• The True Telling of Jack and the Beanstalk

    Jack Beanstalk was around 3 years old when the giant showed up. He couldn't remember exactly what happened because of his young age, but his parents remembered it well.
    His parents say the giant had shown up stomping and yelling, frightening all the town horses, and crushing the land around the nearby lake. They said the lake used to be beautiful, and deep enough to go diving in, now the lake was muddy and shallow. Jack's father went to reason with the giant, and got a broken leg for his trouble.
    Jack's mother splinted his leg, and gathered their family in the cellar with a supply of dried apples and corn, to wait until the giant left. But he never did. After wreaking havoc on the town, the giant began to massage his feet, because when you step on buildings, sometimes the wood splinters get in your skin.
    After a while, the town came to accept the fact that the giant was never going to leave. They were saddened, but many of them had lived there their whole lives, and they were not going to leave just because some giant came along and smashed a few houses.
    Jack became friends with the giant as he grew older, asking him about what was up in the sky. He would constantly tease the giant about having his head in the clouds. Jack found out that the giant's name was Bill, and even though Bill sometimes stole cattle from the ranchers, and used travelers wagons for firewood, their friendship remained intact. As tolerant as Jack was of Bill's lifestyle, the day finally arrived when Jack could take no more.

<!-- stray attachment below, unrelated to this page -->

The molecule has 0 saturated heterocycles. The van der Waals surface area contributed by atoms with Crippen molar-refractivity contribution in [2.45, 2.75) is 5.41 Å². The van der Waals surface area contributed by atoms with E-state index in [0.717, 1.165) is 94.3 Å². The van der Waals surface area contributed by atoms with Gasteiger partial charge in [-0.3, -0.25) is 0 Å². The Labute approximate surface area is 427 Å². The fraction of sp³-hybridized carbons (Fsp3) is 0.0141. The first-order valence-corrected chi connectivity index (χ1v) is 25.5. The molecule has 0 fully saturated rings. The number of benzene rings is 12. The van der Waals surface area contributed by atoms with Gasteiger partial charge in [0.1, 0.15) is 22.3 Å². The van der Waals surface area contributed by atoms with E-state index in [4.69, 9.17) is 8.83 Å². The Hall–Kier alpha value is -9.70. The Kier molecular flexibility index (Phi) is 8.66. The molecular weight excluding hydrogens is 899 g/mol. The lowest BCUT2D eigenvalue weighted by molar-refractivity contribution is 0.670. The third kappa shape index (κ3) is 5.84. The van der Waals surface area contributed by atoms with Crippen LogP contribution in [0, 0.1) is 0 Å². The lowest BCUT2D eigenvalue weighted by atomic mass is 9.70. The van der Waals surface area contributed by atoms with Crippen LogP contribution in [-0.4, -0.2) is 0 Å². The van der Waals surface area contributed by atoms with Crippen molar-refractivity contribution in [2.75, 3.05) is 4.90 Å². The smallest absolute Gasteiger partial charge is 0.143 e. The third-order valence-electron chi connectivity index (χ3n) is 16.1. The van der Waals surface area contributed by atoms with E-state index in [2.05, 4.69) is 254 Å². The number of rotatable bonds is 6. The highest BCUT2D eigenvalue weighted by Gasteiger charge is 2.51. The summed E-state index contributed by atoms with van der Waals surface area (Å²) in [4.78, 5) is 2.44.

Jack was 9 years old, with a birthday coming up. There was supposed to be a caravan coming later that evening bringing all sorts of toys. Jack's parents had agreed to let him pick out a toy or two for him to play with. Jack had his eye on one toy in particular; a golden goose that made real goose sounds when you pulled a string in it's back.
    However, when the caravan arrived, Bill stole it and stashed it among his firewood, to be burned the next evening.
    Jack was furious. He went to Bill, and yelled at him and called him names, but name calling never does any good, and so Jack left toyless. He thought and thought for hours, then night came and he thought some more.
    Finally around midnight, and idea came to Jack. Bill’s water supply came from The Great Lake next to town. If the water supply was cut off, then Bill would leave.
    Jack knew he had only hours to put his plan in action before Bill woke up. He gathered all the salt from the homes in the town. He used his horses to pull the salt to the lake, and dump it in. He finished just as the sun was coming up, and he could hear the giant yawning in the distance. He ran his horses through the shallow lake to agitate the water and mix in the salt. He was hitching his horses back to his family’s wagon when Bill came walking up, each step a miniature earthquake. Jack whistled to his horses and he was off.
    Jack made it back to his house in time to see the giant take a huge gulp of water. Bill seemed to pause for a moment, surprised, and then he spit the water out and roared. The ground was trembling so much Jack had a hard time keeping his balance. Bill splashed the lake, which was unwise, and he roared even louder than before. There was salt water in his eyes as he stood up and bellowed so loud, to some it may have seemed he was being branded with a hot iron.
    Bill ran towards the Grand Canyon, not to be seen until many years later. But that’s another story.
    By now the townspeople had come out of their houses, wondering what the racket was. When they saw the giant leaving, they all threw off their hats and cheered loudly into the sky.
    The lake was renamed the Great Salt Lake, because of all the salt Jack had dumped into it, and Jack was going to be praised for finally getting rid of the giant. But Jack didn’t want any praise; he was just happy to get his golden goose.